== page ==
Fertility clinics or agencies recruit young women to become egg donors for individuals or couples who want to use in vitro fertilization (IVF). Egg providers play a key role in international commercial surrogacy: While intended mothers may provide the eggs, third-party eggs are also commonly used with gestational surrogacy. However, the stories and experiences of egg providers are rarely discussed.

Who Is Targeted?

In the United States, ads geared toward college-age students appear in campus newspapers, on public transportation, and on social media carrying messages such as: “Donate your eggs and give the gift of life.” Most egg providers are in their 20s; many of them need money for tuition or to pay off debt.

Providing eggs is a significant process that can have both short-term and long-term health effects, yet clinics or agencies rarely offer or explain the comprehensive information needed for egg providers to make fully informed medical decisions.

Egg Retrieval Process

The egg retrieval process spans several weeks of injections and frequent clinic visits for ultrasounds and blood tests. The injections include one hormonal drug to suppress normal ovarian functioning (often Lupron, which was initially approved to treat prostate cancer), another to hyper-stimulate the ovaries to produce more eggs than usual, and a third to finalize the maturation of eggs and trigger ovulation. The eggs are then surgically retrieved using ultrasound aspiration or laparoscopy.

Few people are aware of the risks to egg providers or that very little research has been conducted on the long-term safety of the hormonal stimulation process involved.

Known and Unknown Risks

While there has been very little systematic study of the long-term risks associated with the drugs used in egg — retrieval despite repeated calls for such research — a number of concerning side effects have been reported. These include skin rashes and non-inflammatory joint pain, hypertension, and liver function abnormality. A large number of serious long-term health problems have been reported to the US Food and Drug Administration by individuals who believe the adverse effects are associated with Lupron. Insufficient research has been conducted to determine whether egg provision is associated with certain cancers such as uterine, colon, breast, ovarian, or endometrial cancers.

Short-term risks associated with egg retrieval include infection, bleeding, and anesthesia complications. Ovarian Hyperstimulation Syndrome (OHSS) is another risk, which causes the ovaries to become swollen and painful. The effects of OHSS depend on whether it’s a mild, moderate or severe case, and may include rapid weight gain, abdominal pain, vomiting, shortness of breath and, in rare cases, death.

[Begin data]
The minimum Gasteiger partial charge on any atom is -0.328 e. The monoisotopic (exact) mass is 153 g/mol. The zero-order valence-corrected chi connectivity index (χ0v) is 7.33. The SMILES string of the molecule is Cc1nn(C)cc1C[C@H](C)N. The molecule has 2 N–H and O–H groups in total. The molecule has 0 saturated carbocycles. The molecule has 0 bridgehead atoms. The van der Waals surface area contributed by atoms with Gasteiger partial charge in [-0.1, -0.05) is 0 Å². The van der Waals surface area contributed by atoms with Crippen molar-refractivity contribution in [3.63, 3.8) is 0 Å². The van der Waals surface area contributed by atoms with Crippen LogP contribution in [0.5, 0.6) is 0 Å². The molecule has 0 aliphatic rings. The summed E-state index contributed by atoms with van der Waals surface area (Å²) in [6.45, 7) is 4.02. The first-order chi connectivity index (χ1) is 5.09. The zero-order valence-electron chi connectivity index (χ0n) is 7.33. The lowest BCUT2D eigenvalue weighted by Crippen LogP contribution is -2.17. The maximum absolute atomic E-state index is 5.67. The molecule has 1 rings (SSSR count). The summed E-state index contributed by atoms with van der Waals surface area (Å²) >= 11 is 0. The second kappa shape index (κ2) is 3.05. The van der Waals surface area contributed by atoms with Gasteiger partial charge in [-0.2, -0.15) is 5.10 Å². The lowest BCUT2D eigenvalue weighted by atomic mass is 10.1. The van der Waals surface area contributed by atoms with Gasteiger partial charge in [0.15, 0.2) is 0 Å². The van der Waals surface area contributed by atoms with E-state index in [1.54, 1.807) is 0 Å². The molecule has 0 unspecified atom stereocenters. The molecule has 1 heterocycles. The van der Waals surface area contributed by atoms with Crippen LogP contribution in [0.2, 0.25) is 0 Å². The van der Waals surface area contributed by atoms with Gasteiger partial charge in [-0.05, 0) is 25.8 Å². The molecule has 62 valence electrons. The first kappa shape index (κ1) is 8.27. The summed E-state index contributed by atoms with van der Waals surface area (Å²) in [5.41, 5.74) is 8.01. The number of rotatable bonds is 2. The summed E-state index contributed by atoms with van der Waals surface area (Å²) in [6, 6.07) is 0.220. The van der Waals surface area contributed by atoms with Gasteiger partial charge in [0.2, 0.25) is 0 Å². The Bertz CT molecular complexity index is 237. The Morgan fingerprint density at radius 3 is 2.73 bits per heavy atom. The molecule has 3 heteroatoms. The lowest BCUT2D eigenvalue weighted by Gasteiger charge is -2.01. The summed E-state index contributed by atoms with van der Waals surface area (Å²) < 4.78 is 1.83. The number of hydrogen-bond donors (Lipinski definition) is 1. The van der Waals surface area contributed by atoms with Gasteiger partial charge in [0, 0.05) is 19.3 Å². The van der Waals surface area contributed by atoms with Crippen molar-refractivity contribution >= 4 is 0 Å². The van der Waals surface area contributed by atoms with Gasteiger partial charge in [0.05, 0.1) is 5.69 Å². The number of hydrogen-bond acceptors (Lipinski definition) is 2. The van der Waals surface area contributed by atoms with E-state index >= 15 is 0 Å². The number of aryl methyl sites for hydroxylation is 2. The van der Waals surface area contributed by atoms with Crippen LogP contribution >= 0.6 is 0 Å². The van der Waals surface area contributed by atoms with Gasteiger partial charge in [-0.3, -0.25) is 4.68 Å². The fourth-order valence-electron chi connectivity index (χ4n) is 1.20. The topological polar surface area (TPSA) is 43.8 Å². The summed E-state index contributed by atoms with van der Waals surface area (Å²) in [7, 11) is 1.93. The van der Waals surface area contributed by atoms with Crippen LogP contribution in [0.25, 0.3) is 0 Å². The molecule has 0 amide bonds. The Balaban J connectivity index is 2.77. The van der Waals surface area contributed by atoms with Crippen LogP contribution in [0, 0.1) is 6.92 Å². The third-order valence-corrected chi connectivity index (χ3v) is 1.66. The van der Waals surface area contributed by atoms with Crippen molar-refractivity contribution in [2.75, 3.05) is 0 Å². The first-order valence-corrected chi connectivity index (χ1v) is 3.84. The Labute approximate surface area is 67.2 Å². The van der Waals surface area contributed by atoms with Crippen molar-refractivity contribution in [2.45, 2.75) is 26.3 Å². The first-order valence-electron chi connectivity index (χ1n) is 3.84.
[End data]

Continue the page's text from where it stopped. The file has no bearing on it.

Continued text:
Groups Tracking the Health and Experiences of Egg Donors

Infertility Family Research Registry
The Infertility Family Research Registry (IFRR) based at Dartmouth-Hitchcock Medical Center in Hanover, New Hampshire, is a voluntary national registry that tracks the health of egg providers who choose to enroll. The IFRR also tracks the health of sperm donors and women undergoing in vitro fertilization. Yet most fertility clinics do not provide information about the IFRR to clients. As a result, most people using fertility services do not know it exists.

We Are Egg Donors
We Are Egg Donors is the first advocacy group for egg providers created by egg providers. The group calls for more research and greater participation in the IFRR, conducts interviews with egg providers, and collects information about their experiences.

Watch co-founder Raquel Cool and members of the network share their experiences and concerns related to egg retrieval, from the risks associated with high numbers of eggs produced to the absence of data on health outcomes.

In a personal account, co-founder Raquel Cool describes the organization’s commitment to ensuring that egg providers are informed, supported, safe, and connected to agencies that will advocate for them. In a candid photo essay, Christine, a first-time egg donor, walks us through every step of her egg retrieval journey. In an interview describing efforts to access her medical records from the clinic, Rae cautions that egg providers may not be protected by HIPAA (the United States legislation that provides data privacy and security provisions for safeguarding medical information). Lauren shares their experience of stigma, as a queer egg provider navigating a heteronormative medical space, while Carter shares hers as an egg provider for someone in her family.

For more information on risks to egg donors, informed consent, and egg donation practices, see: